That’s what attorney, producer and founder of Cinetic Media John Sloss said yesterday during the keynote address for the 7th annual TV and Film Finance Forum. And Sloss, whose producing credits include Boys Don’t Cry, Before Sunset, and Boyhood, thinks all that change represents an “incredible, exciting time of opportunity” for storytellers. From Indiewire:
Everything is changing. The form of the content, the way it’s being financed, the way it’s being delivered, the way it’s being consumed.
We come from a place where the two-hour narrative was king. It was the aspiration of everyone who created narratives…it was a beginning to end story… hen what came along was the 11-hour narrative that used to exist an hour a week at a certain time slot and is now being put up for view all at once occasionally…
From a creator’s standpoint, it creates an irresistible opportunity to tell a more involved dynamic, complex narrative story than the previous state of art of a two to three-hour narrative… And what’s happening is it’s causing the greatest creators to leap-frog the public viewing creation and jump straight to the small screen and it becomes a question of whether 11-hour viewing will make its way to public viewing.
Sloss, who is one of the most knowledgeable and perceptive figures on the front lines of indie filmmaking, had interesting comments about VOD, day-and-date release strategies, and other issues related to film financing. However I thought his observations about crowdfunding were especially noteworthy:
If you look at crowdfunding as not getting money for nothing or putting your hand out to people to support your pet project but as first and foremost community building around these affinity communities of the content you’re trying to produce and you go from there, you basically focus on bringing the core fans in from the inception and make part of the actual production process… Then you create a loyalty and support that is much more than just relying on fans to show up at a sneak preview.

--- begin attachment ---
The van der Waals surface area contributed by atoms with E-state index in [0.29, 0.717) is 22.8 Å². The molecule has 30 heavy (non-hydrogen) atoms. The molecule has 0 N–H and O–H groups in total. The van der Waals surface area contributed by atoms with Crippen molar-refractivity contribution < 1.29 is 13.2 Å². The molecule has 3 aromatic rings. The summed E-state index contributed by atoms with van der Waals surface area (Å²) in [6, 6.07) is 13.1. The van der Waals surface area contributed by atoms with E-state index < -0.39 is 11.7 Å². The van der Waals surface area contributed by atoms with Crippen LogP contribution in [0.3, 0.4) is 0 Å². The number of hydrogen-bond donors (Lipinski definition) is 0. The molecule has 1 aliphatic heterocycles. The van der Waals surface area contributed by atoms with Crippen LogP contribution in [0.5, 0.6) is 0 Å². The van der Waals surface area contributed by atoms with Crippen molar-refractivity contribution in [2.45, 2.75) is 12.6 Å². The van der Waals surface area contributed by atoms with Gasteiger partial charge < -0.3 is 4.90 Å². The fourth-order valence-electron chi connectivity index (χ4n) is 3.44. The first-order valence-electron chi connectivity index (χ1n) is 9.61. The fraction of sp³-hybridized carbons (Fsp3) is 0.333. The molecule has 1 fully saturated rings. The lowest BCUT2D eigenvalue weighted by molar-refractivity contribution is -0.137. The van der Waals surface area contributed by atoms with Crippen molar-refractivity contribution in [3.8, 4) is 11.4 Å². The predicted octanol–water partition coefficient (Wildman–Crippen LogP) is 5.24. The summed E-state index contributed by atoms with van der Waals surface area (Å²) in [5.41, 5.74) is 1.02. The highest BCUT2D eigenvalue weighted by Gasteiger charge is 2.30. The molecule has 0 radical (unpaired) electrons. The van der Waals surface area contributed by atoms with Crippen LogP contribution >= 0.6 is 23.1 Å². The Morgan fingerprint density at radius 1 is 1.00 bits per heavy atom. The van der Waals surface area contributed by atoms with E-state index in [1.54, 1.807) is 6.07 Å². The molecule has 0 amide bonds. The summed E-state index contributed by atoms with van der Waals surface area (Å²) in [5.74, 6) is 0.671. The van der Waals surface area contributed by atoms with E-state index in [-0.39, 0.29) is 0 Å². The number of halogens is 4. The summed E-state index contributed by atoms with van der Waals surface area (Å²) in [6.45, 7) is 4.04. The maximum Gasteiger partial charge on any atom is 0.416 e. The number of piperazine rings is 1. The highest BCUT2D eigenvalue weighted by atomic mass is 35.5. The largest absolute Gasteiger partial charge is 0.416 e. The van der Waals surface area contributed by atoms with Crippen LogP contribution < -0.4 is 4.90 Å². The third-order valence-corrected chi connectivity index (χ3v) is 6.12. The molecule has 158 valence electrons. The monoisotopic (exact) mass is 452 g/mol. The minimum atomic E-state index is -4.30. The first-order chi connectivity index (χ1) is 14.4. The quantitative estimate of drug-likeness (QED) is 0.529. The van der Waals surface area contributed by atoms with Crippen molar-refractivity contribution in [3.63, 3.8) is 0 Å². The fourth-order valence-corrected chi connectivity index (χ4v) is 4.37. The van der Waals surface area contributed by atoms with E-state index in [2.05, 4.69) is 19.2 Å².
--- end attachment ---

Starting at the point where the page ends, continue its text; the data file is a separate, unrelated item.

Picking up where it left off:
While Sloss was delivering his keynote address, I was simultaneously giving my final lecture of the semester in my History of American Screenwriting class, then discussing the future of storytelling and new media with my 25 university students. It was a wide-ranging conversation touching on movies, TV, web series, video games, virtual reality, and more. When comparing today to the 1890s, where we began the semester, it’s clear that change is a constant throughout the history of filmmaking, whether that change is technologically, culturally, or aesthetically based. However over the decades, one thing remains the same: Content creators always have a central role in the process of producing entertainment. With the explosion of new media platforms such as Netflix, Hulu, and Amazon, the value of content creators may never be greater than it is today.
A final thought which I stressed with my students yesterday: Think of the internet as a distribution network. Create content, put it online, and see what happens. The right set of eyeballs can change your life.
For the rest of the Indiewire feature on John Sloss, go here.